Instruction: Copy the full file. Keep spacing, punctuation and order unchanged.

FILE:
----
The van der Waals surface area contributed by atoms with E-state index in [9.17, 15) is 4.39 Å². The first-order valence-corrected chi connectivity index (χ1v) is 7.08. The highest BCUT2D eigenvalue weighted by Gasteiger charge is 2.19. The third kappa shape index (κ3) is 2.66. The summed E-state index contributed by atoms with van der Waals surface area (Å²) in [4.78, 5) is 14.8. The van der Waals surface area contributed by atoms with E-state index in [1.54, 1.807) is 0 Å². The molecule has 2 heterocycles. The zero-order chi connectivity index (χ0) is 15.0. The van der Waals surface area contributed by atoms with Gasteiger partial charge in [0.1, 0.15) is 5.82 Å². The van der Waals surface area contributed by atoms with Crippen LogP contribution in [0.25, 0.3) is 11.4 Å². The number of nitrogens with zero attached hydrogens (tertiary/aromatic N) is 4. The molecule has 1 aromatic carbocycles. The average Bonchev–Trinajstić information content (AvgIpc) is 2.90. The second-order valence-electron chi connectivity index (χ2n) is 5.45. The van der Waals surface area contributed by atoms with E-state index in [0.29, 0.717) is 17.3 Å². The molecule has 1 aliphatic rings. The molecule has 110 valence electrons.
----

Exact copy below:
The van der Waals surface area contributed by atoms with E-state index in [9.17, 15) is 4.39 Å². The first-order valence-corrected chi connectivity index (χ1v) is 7.08. The highest BCUT2D eigenvalue weighted by Gasteiger charge is 2.19. The third kappa shape index (κ3) is 2.66. The summed E-state index contributed by atoms with van der Waals surface area (Å²) in [4.78, 5) is 14.8. The van der Waals surface area contributed by atoms with E-state index in [1.54, 1.807) is 0 Å². The molecule has 2 heterocycles. The zero-order chi connectivity index (χ0) is 15.0. The van der Waals surface area contributed by atoms with Gasteiger partial charge in [0.1, 0.15) is 5.82 Å². The van der Waals surface area contributed by atoms with Crippen LogP contribution in [0.25, 0.3) is 11.4 Å². The number of nitrogens with zero attached hydrogens (tertiary/aromatic N) is 4. The molecule has 1 aromatic carbocycles. The average Bonchev–Trinajstić information content (AvgIpc) is 2.90. The second-order valence-electron chi connectivity index (χ2n) is 5.45. The van der Waals surface area contributed by atoms with E-state index in [0.29, 0.717) is 17.3 Å². The molecule has 1 aliphatic rings. The molecule has 110 valence electrons.